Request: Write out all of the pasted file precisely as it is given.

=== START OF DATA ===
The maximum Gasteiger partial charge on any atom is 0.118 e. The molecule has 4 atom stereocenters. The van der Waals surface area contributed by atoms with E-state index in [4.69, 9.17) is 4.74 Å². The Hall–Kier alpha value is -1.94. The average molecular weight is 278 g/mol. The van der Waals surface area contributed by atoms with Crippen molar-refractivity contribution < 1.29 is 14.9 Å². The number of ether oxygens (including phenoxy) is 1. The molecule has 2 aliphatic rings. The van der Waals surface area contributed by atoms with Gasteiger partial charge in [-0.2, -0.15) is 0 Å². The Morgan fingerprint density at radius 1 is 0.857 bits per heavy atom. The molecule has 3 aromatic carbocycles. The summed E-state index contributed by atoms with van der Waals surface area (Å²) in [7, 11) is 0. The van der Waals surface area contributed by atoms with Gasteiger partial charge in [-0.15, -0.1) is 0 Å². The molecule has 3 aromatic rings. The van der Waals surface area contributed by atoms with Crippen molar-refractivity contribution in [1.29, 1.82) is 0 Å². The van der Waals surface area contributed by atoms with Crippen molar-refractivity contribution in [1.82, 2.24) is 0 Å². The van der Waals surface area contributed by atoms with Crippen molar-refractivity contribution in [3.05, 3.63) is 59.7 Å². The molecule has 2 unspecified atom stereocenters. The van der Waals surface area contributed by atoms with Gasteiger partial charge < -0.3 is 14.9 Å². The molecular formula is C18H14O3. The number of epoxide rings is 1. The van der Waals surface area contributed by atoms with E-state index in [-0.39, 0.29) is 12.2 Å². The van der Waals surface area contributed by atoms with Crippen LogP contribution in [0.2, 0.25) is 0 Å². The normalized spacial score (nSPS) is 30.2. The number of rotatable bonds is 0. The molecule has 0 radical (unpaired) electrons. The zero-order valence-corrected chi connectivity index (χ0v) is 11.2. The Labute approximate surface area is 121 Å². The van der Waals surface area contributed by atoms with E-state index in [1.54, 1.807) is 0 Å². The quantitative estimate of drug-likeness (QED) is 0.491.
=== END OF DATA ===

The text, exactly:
The maximum Gasteiger partial charge on any atom is 0.118 e. The molecule has 4 atom stereocenters. The van der Waals surface area contributed by atoms with E-state index in [4.69, 9.17) is 4.74 Å². The Hall–Kier alpha value is -1.94. The average molecular weight is 278 g/mol. The van der Waals surface area contributed by atoms with Crippen molar-refractivity contribution < 1.29 is 14.9 Å². The number of ether oxygens (including phenoxy) is 1. The molecule has 2 aliphatic rings. The van der Waals surface area contributed by atoms with Gasteiger partial charge in [-0.2, -0.15) is 0 Å². The Morgan fingerprint density at radius 1 is 0.857 bits per heavy atom. The molecule has 3 aromatic carbocycles. The summed E-state index contributed by atoms with van der Waals surface area (Å²) in [7, 11) is 0. The van der Waals surface area contributed by atoms with Gasteiger partial charge in [-0.15, -0.1) is 0 Å². The molecule has 3 aromatic rings. The van der Waals surface area contributed by atoms with Crippen molar-refractivity contribution in [1.29, 1.82) is 0 Å². The van der Waals surface area contributed by atoms with Crippen molar-refractivity contribution in [1.82, 2.24) is 0 Å². The van der Waals surface area contributed by atoms with Crippen molar-refractivity contribution in [3.05, 3.63) is 59.7 Å². The molecule has 2 unspecified atom stereocenters. The van der Waals surface area contributed by atoms with Gasteiger partial charge < -0.3 is 14.9 Å². The molecular formula is C18H14O3. The number of epoxide rings is 1. The van der Waals surface area contributed by atoms with E-state index in [-0.39, 0.29) is 12.2 Å². The van der Waals surface area contributed by atoms with Crippen LogP contribution in [0.2, 0.25) is 0 Å². The normalized spacial score (nSPS) is 30.2. The number of rotatable bonds is 0. The molecule has 0 radical (unpaired) electrons. The zero-order valence-corrected chi connectivity index (χ0v) is 11.2. The Labute approximate surface area is 121 Å². The van der Waals surface area contributed by atoms with E-state index in [1.54, 1.807) is 0 Å². The quantitative estimate of drug-likeness (QED) is 0.491.